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Controlling web screen complexity

From: Janina Sajka <janina@rednote.net>
Date: Wed, 20 Mar 2019 13:13:11 -0400
To: W3C WAI Accessible Platform Architectures <public-apa@w3.org>
Cc: public-cognitive-a11y-tf <public-cognitive-a11y-tf@w3.org>, Steve Lee <stevelee@w3.org>, Ian Pouncey <w3c@ipouncey.co.uk>, public-personalization-tf <public-personalization-tf@w3.org>
Message-ID: <20190320171311.GF5206@rednote.net>
Thanks, Steve, for your note below!

We just had an interesting conversation on the APA call about possibly
creating a module to control screen business--things such as stopping
animation or auto-playing of video. We thought it could possibly even
extend to controlling excessive blink rates.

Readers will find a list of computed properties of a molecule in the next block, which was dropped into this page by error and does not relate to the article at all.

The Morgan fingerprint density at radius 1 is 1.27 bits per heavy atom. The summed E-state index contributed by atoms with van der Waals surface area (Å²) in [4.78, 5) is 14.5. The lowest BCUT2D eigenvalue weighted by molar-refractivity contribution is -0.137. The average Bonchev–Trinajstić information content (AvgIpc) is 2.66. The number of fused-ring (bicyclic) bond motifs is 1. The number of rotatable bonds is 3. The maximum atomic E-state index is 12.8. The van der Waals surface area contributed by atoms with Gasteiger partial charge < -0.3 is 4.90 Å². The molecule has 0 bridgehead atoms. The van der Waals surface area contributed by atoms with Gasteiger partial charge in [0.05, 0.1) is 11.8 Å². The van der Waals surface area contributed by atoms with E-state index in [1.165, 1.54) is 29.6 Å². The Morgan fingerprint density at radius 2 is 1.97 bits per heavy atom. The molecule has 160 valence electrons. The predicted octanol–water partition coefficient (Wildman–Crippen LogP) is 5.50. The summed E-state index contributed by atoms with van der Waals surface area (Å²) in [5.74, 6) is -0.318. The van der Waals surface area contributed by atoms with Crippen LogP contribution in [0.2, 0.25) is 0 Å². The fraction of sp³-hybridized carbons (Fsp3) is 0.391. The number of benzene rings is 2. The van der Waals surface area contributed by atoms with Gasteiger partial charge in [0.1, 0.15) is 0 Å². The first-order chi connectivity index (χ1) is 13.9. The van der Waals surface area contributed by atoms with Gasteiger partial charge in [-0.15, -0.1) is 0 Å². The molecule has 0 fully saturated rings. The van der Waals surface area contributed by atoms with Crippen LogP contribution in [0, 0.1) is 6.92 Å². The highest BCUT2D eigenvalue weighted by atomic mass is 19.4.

And, here's Steve giving us the news that Firefox is doing something
very similar for audio as of the just released Firefox version.

Our APA discussion did note that browser uptake would be critical. We
also noted this has been of interest under the rubric of Personalization
for some time, including the work of the now defunct Indie-UI WG.

Here's a pointer to some of that conversation from APA:




Steve Lee writes:
> To nice features of relevance to this group in Firefox 66, just released,
> * Audible Autoplay Blocking - sounds do not play when a page loads
> * Scroll Anchoring stops slow content causing a jump when content is being
> read. This is a draft spec from the W3C CSS working group [1]
> https://hacks.mozilla.org/2019/03/firefox-66-the-sound-of-silence/
> 1: https://drafts.csswg.org/css-scroll-anchoring/
> Steve


Janina Sajka

Linux Foundation Fellow
Executive Chair, Accessibility Workgroup:	http://a11y.org

The World Wide Web Consortium (W3C), Web Accessibility Initiative (WAI)
Chair, Accessible Platform Architectures	http://www.w3.org/wai/apa
Received on Wednesday, 20 March 2019 17:13:47 UTC

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